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William J. Jenack Estate Appraisers & Auctioneers, Inc. v. Rabizadeh

New York Court of Appeals

December 17, 2013

William J. Jenack Estate Appraisers and Auctioneers, Inc., Appellant,
v.
Albert Rabizadeh, Respondent.

Benjamin Ostrer, for appellant.

Michael S. Winokur, for respondent.

Sotheby's, Inc. et al., amici curiae.

RIVERA, J.

William J. Jenack Estate Appraisers and Auctioneers, Inc. ("Jenack") appeals from an order of the Appellate Division granting defendant Albert Rabizadeh ("Rabizadeh") summary judgment, and dismissing the complaint in its entirety. We reverse because the Appellate Division erred in concluding that Jenack failed to comply with the statutory requirement of a writing in support of its breach of contract claim.

Jenack sells fine art and antiques at public auctions. The underlying dispute arises from Jenack's claim for damages resulting from Rabizadeh's failure to pay for an item offered at a Jenack public auction. The central issue in contention between the parties is whether the sale of the auction item to Rabizadeh is memorialized in a writing that satisfies the Statute of Frauds.

As is common practice in public auction houses, Jenack permits bidding online and by telephone, or "absentee bidding", in addition to traditional in-person bidding, for items numbered and described on its website and in its published auction catalogue. At all times relevant to this appeal, Jenack's website set forth information about the auction process, as well as terms of sales for absentee bidders. The website stated, under the subsection titled "Bid Forms", that "If you are unable to attend the auction in person, and wish to place absentee bids we will be happy to bid on your behalf, according to the Terms & Conditions of sale." It further stated that "Your credit card guarantees the good will of your bidding!" It informed any and all prospective bidders of payment obligation by stating "if your bid is successful you are legally responsible to make payment according to the terms set forth here."

To facilitate absentee bidding, and in order for Jenack to serve on behalf of an absentee customer, Jenack required the prospective bidder to submit in advance an "Absentee Bid Form" posted on the website. At the top of the form, Jenack notified bidders that payment was due within five days of a successful bid. Directly above the signature line, the form included a preprinted notification that "Bids will not be executed without signature. Signature denotes that you agree to our terms."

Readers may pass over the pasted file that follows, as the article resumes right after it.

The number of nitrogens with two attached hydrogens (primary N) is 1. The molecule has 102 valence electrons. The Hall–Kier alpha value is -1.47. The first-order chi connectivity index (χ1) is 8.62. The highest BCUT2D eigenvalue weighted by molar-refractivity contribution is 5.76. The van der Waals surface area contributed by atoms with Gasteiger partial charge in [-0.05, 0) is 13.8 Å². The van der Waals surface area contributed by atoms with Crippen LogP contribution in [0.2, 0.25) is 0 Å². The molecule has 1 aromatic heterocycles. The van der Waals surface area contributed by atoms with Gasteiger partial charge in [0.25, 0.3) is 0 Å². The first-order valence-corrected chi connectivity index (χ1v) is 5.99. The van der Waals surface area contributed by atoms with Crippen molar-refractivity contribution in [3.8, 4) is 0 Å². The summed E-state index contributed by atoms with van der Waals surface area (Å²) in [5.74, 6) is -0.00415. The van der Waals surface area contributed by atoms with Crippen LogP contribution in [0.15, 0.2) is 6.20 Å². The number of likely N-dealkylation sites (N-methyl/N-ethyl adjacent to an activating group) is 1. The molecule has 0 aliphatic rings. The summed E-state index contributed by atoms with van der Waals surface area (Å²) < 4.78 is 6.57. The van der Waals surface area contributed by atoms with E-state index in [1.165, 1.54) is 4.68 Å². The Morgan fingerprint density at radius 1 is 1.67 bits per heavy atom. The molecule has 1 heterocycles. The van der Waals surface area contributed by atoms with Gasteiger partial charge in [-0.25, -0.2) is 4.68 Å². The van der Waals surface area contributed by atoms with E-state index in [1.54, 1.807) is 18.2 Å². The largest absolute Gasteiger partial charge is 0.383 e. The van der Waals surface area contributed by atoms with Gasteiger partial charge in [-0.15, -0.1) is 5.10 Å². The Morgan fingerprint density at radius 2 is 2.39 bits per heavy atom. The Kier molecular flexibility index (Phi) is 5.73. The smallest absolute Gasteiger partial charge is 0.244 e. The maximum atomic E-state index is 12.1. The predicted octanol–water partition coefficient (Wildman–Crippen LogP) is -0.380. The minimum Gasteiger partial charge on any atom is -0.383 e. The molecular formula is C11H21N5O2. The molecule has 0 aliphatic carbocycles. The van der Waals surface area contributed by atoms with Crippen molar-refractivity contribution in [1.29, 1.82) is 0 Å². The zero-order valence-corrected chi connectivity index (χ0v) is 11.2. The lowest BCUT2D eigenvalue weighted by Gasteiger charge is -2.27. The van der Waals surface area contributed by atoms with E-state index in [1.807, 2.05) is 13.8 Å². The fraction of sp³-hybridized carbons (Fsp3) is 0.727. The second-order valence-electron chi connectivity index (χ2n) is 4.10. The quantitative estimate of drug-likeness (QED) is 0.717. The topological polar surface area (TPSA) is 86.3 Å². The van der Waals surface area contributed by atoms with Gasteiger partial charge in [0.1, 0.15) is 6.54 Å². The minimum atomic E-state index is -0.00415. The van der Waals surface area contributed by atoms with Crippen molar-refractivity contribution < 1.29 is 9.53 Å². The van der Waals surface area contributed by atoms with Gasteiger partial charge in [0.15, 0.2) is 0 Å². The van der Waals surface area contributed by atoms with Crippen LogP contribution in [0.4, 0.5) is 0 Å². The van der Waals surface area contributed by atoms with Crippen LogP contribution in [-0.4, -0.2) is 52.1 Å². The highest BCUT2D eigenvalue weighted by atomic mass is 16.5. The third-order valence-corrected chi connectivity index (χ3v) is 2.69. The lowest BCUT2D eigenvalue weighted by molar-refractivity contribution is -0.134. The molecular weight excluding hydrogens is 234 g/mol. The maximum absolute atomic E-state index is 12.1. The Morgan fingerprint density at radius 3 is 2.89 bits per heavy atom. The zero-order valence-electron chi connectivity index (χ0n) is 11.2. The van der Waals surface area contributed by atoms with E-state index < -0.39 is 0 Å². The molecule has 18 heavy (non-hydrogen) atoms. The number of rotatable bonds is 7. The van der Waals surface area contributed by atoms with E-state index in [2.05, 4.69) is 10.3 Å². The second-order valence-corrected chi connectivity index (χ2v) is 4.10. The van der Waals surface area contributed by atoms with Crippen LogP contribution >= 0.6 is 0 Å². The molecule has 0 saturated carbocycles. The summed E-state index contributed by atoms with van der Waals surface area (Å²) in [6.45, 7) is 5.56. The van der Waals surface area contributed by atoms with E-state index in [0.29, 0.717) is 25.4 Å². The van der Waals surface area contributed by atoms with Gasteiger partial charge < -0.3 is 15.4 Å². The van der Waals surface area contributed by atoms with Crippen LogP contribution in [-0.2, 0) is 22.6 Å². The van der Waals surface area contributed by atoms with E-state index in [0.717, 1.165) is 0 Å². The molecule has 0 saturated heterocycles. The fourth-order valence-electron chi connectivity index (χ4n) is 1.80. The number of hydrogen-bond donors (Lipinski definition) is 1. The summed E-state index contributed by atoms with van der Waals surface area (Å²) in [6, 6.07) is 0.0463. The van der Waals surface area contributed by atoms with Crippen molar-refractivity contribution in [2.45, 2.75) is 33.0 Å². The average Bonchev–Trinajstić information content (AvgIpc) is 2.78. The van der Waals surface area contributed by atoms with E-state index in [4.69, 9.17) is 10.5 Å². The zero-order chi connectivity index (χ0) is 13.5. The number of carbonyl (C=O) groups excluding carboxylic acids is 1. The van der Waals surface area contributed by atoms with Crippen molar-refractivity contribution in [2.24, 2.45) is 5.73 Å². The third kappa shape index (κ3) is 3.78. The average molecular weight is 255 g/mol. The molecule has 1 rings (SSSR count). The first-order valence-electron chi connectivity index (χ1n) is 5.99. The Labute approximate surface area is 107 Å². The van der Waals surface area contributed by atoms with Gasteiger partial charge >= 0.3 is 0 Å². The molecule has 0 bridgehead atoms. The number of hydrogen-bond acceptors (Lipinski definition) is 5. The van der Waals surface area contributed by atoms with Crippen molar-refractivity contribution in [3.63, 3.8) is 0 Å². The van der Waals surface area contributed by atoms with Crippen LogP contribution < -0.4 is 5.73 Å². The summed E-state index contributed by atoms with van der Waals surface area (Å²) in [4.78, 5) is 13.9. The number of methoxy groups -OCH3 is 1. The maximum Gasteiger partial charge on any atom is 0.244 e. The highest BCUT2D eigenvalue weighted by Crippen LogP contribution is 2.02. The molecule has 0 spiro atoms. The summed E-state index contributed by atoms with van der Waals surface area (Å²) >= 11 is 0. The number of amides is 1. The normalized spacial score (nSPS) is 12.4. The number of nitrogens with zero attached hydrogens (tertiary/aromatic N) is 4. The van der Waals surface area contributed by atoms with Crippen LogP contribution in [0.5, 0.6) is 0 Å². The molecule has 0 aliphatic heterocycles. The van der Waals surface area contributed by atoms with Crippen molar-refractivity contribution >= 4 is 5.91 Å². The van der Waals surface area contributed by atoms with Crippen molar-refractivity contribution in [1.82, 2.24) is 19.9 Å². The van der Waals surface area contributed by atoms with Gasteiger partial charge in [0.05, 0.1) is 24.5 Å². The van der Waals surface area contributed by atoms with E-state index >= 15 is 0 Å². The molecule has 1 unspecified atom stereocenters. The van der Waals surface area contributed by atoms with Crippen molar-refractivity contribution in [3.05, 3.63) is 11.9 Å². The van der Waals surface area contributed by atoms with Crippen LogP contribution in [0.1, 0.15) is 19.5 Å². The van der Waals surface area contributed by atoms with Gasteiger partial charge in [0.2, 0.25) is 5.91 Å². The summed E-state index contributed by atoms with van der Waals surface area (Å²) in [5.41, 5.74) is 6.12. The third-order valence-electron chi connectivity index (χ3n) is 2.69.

Several days prior to a September 21, 2008 auction, Rabizadeh submitted a signed, absentee bidder form wherein he provided, as required by Jenack, his name, e-mail address, telephone numbers, fax number, address, credit card number, and a list of items that Rabizadeh intended to bid on by telephone. Rabizadeh's list included the item at issue in this case, designated by Jenack as "Item 193", and described in the online and printed catalogue as a "Fine Russian silver/enamel covered box with gilt interior, signed I.P. Khlebnikov, 19th Century Height 11/2 top 1/2 x 3 ⅝ (Estimate $4000-$6000)." Upon receipt of this form, Jenack assigned bidder number 305 to Rabizadeh, and included this number on the top of the form.

At the September auction, Rabizadeh submitted a $400, 000 bid on item 193, and successfully outbid a competing bidder. At the close of the bidding for this item, the chief clerk recorded the winning bid on Jenack's "clerking sheet". This clerking sheet sets forth in a preprinted tabulated column format, a running list of the items presented at the public auction, with a separate line for each item that includes the item's lot number, catalogue description, and the number assigned by Jenack to the consignor. At the top of the clerking sheet Jenack's name and title are set forth as "William J. Jenack Appraisers/Auctioneers". On the line for item 193, the chief clerk filled in Rabizadeh's previously assigned bidding number to reflect him as the buyer, and the amount of his winning bid, $400, 000.

Shortly after the auction, Jenack, who was in possession of item 193, sent Rabizadeh an invoice for $497, 398, which reflected the bidding price, the 15% "buyer's premium" and applicable taxes. When Rabizadeh failed to pay, Jenack commenced this action for breach of contract, seeking damages, including the bid price and buyer's premium.

Rabizadeh moved for summary judgment claiming, as relevant here, that he was not liable for any monies to Jenack related to the auction because there was no writing memorializing any contract between Jenack and Rabizadeh, as required by the Statute of Frauds. Jenack responded by cross moving for summary judgment, asserting that the clerking sheet and related bidding documents complied with General Obligations Law ("GOL") § 5-701(a)(6). Supreme Court denied Rabizadeh's motion and granted Jenack summary judgment on liability. After a non-jury trial on the issue of damages, Supreme Court entered judgment in favor of Jenack for the principal sum of $402, 398.

Rabizadeh appealed. The Appellate Division, Second Department, reversed, concluding that Rabizadeh demonstrated prima facie that Jenack failed to comply with GOL § 5-701(a)(6) because the clerking sheet did not include "the name of the person on whose account the sale is made", as required by the statute, and Jenack failed to raise a triable issue as to this matter (99 A.D.3d 271, 278). This Court granted Jenack leave to appeal.

On appeal, Jenack contends that there was a bid agreement between the parties, pursuant to that agreement Rabizadeh submitted the winning bid at the September auction and that the documents related to Rabizadeh's $400, 000 bid satisfy the Statute of Frauds. Jenack and Rabizadeh dispute whether the clerking sheet constitutes the writing required by GOL ยง ...


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